Home life

My first home was in the Terrace. It had four 2-roomed houses near the Hotel end, next to the Hotel garden. Initially thatched with no running water, outside round the back, lavvies—they were typical of that era.

My mother's parents had to stay with us one winter, so they had "the room", Dad & Mum used the boxed-in bed in the kitchen, and I slept in the kitchen too. Overcrowding was never mentioned—Needs must, and these ailing old people had to be taken care of. We were in No. 2, (I don't remember who was in No. 1.) but I know the Davises (brother Willie, sister Mabel) were in No. 3—and they had a "boarded out" boy—one I recall, Bertie Johnson. The fourth house was "the Frasers"—to my mind a great family—sisters, to play with (for an only child like me, that seemed the best.)—I remember them all, but especially Nannie (who married a Penny from the house at the Abbey). Mrs Fraser always welcomed me long after I left the Terrace—& Bill, Mr Fraser & my father were "cronies".

We moved to the Old Schoolhouse when I was 2 / 3 yrs old, so all my childhood memories are of living there. My maternal grandparents had died—so this "large" house gave my parents and me ample space (Two living/public rooms and 3 bedrooms—and a stair!) It was factored by the Bank Manager—for Aden? or for Aberdeen County Council?—I can't say. We lived in the kitchen and only occasionally (usually Sunday) we sat/ate in the "Parlour"—the then word for the better room.

There was no electricity—Tilley lamps were the source of nighttime light—with small carrying paraffin lamps for upstairs. There was cold water from a tap at the Scullery door—a "flush" lavatory outside and 3 sheds. It was like a palace after our cramped conditions in the Terrace. But by far the best was the garden—with trees, bushes, grass and flowers all our own. My Dad was a keen gardener and in no time we were eating our own vegetables & fruit—and Mum had flowers for the vases from her part of the flower beds. I remember the Sweetpeas and that asters particularly. And we had a croquet green—What fun! Dad made the croquet set of mallets and balls and Mr Adams, the blacksmith, made the hoops. The boys from The Schoolhouse loved to come for a game—but no matter how exciting or at state the chance to win when "The Major" (their father, our Head Teacher) blew his whistle, off they went without demur. Changed days!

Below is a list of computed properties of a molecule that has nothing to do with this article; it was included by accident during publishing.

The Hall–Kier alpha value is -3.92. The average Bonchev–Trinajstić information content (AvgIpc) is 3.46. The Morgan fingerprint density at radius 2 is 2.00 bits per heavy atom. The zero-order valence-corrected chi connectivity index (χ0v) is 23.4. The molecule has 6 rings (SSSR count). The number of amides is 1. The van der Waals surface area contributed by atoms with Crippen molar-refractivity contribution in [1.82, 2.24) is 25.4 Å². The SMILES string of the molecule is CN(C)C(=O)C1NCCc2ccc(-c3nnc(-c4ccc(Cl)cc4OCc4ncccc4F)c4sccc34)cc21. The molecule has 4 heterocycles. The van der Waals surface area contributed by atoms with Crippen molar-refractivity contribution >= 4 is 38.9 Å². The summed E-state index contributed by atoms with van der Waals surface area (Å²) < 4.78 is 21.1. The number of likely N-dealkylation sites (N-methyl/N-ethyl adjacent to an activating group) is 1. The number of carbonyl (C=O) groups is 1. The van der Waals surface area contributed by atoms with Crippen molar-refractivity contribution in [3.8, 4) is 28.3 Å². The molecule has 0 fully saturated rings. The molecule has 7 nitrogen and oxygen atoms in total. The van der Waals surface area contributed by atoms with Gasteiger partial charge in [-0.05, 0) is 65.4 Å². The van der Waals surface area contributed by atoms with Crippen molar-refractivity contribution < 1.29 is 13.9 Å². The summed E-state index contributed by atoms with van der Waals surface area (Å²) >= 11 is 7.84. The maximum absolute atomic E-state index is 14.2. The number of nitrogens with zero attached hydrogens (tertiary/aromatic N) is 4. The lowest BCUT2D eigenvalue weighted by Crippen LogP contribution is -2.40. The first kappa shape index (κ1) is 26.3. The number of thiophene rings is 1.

I had a swing, made by Dad, of course, and all went well till he found out that one of my girl friends and I were daring each other to go high enough to jump off on to the "Sheddie" roof! I also had a great "Hoosie" in the smallest shed, complete with an old "grate" on which I made "mince" in an old pan filled with "dockan" seeds. Imagination was a major factor in all our play—few actual things—lots and lots of ideas.

We had 3 gates in our garden—one to the road, one smaller, at the right hand side at the top of the path which led into the girls' playground and the third one where the sheds were, which also led into the playground by the "Cookery" Room, and which was kept bolted from our side.

I really loved my home, my bedroom, and my garden.

(Revision date: Sunday 4th May 2008)